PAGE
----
Saturday, July 12, 2014

Tencel in Lenzing Annual Reports 2010 - Part 1

This report has more on Tencel and Lenzing's enthusiasm for the Courtaulds concept of the Cellulose Gap than any previous report and will be split over 2 posts...

... market experts expect that cotton will not be able to sufficiently fulfill demand for high quality fibers boasting high wearing comfort despite the extensive use of genetically modified cotton plants. This shortage will lead to a so called “cellulose gap” which cannot be fi lled on the basis of the anticipated growth of production volumes for man-made cellulose fi bers at the present time. Additional factors in Lenzing’s favor are the outstanding technical properties of Lenzing fibers as well as the fact that the company is the only global supplier which can offer all three generations of man-made cellulose fibers, i.e. Lenzing Viscose., Lenzing Modal. and TENCEL.

Lenzing “Full Win”

On the basis of these fundamental considerations, Lenzing redefined its strategic objectives leading up to the year 2014 as follows: 

More than one million tons of Lenzing fibers are to be produced and marketed annually, of which more than one-third are specialty fibers  (Lenzing Modal., TENCEL.), enabling an average double-digit percentage sales growth and a simultaneous margin improvement, with about 700,000 tons of the required pulp supply derived from its own production capabilities.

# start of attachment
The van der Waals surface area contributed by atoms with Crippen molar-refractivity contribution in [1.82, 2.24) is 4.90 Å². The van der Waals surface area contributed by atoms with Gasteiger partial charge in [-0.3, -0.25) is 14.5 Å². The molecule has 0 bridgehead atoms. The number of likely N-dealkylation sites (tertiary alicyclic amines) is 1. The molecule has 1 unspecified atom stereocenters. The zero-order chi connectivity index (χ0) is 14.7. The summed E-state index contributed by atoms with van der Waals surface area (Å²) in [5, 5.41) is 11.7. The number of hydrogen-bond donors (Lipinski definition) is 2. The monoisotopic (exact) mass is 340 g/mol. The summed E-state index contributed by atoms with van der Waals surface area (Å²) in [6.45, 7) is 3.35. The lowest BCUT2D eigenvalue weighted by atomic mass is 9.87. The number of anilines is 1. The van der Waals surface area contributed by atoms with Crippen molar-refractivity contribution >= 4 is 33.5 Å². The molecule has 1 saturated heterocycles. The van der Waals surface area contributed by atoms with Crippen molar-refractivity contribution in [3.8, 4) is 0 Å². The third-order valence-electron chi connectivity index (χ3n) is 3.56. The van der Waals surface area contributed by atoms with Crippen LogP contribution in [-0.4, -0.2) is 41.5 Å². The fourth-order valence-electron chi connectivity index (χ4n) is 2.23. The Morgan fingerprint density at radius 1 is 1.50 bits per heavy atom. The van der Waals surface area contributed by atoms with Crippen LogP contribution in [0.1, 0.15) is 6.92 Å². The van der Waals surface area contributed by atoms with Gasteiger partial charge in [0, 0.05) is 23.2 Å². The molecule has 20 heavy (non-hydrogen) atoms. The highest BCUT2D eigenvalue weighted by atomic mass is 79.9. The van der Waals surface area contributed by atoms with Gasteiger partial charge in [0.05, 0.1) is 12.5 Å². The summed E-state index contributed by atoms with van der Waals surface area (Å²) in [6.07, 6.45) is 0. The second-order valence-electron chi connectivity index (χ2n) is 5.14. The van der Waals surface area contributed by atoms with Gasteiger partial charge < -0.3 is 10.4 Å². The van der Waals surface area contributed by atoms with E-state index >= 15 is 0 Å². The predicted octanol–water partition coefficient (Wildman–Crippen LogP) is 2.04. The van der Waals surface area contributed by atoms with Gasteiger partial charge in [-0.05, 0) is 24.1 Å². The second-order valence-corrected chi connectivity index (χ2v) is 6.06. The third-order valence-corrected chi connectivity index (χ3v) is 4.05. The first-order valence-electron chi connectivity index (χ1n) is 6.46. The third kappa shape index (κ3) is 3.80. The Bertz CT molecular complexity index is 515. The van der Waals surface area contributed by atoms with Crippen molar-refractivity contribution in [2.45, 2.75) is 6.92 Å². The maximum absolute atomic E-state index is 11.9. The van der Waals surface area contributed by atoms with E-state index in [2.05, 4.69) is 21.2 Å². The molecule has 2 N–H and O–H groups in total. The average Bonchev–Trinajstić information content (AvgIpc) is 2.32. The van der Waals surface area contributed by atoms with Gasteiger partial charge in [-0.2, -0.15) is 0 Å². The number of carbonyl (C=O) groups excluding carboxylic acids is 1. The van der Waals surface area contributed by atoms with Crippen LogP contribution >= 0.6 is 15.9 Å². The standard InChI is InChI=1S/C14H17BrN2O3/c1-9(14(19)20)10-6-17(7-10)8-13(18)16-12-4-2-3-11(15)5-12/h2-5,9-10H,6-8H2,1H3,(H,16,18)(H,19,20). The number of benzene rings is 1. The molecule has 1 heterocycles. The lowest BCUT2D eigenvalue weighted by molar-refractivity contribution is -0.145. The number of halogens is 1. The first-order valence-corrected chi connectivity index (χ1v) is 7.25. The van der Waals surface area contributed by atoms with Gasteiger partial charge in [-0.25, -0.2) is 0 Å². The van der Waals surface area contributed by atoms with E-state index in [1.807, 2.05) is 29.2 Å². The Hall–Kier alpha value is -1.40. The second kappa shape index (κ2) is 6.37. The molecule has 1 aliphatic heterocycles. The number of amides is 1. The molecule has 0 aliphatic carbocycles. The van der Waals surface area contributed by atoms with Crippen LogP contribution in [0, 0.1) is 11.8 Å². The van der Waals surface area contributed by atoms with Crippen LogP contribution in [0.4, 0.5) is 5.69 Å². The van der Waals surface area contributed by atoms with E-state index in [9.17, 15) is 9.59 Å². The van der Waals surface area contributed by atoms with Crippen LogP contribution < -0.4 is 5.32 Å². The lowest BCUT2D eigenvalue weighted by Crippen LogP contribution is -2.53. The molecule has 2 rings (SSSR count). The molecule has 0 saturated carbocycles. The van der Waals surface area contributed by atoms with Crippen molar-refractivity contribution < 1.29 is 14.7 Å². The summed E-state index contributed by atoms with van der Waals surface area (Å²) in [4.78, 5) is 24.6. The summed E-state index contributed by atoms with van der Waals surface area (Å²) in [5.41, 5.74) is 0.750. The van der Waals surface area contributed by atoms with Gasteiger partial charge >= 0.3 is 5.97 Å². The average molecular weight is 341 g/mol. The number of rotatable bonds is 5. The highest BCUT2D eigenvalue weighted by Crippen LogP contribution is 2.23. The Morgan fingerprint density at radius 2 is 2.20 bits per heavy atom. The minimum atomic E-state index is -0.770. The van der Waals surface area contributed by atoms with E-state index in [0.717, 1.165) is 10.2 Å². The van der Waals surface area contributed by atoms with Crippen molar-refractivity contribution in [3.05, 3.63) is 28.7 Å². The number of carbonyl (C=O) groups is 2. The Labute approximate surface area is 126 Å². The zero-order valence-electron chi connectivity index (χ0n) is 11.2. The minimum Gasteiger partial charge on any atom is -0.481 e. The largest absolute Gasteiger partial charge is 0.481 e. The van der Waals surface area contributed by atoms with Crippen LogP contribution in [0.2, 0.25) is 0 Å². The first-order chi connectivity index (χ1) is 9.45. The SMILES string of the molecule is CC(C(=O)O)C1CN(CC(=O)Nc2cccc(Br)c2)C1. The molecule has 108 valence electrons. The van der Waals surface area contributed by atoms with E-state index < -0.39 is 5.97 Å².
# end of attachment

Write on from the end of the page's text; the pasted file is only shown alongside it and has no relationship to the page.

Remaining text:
Lenzing aims to achieve these targets by implementing the biggest expansion program in its corporate history, with expansion investments planned at almost all of its production facilities across the globe.

The positive market development in the second half of 2009 continued in 2010 as well. Demand for Lenzing fibers on the part of the textile and nonwovens industry could only be partially satisfied despite the expansion of production capacities in 2010.

The reason for this development was the long-term market trend towards the increased use of Lenzing Viscose., Lenzing Modal and TENCEL. fibers as described in the previous section of this report. In addition, the overall economic recovery combined with a broad-based upturn in private consumption also contributed to growth. In fact, the markets in Asia tended 
to overheat as a result already in the first half of 2010. Ultimately cotton prices exploded as of the third quarter 2010 due to the perceived danger of a physical shortage as a consequence of flood catastrophes in Pakistan and India. This
prematurely ended the expected normalization of the price situation in the second half of the year.

The TENCEL production facility in Heiligenkreuz, Austria also raised total capacity by 10,000 tons to about 60,000tons as of the 2011 business year thanks to a corresponding investment program. The TENCEL factory in Grimsby (Great Britain) carried out refurbishment investments, allowing for a considerable increase in production capacities for the TENCEL specialty fiber A-100 although total capacity remained the same.

No comments: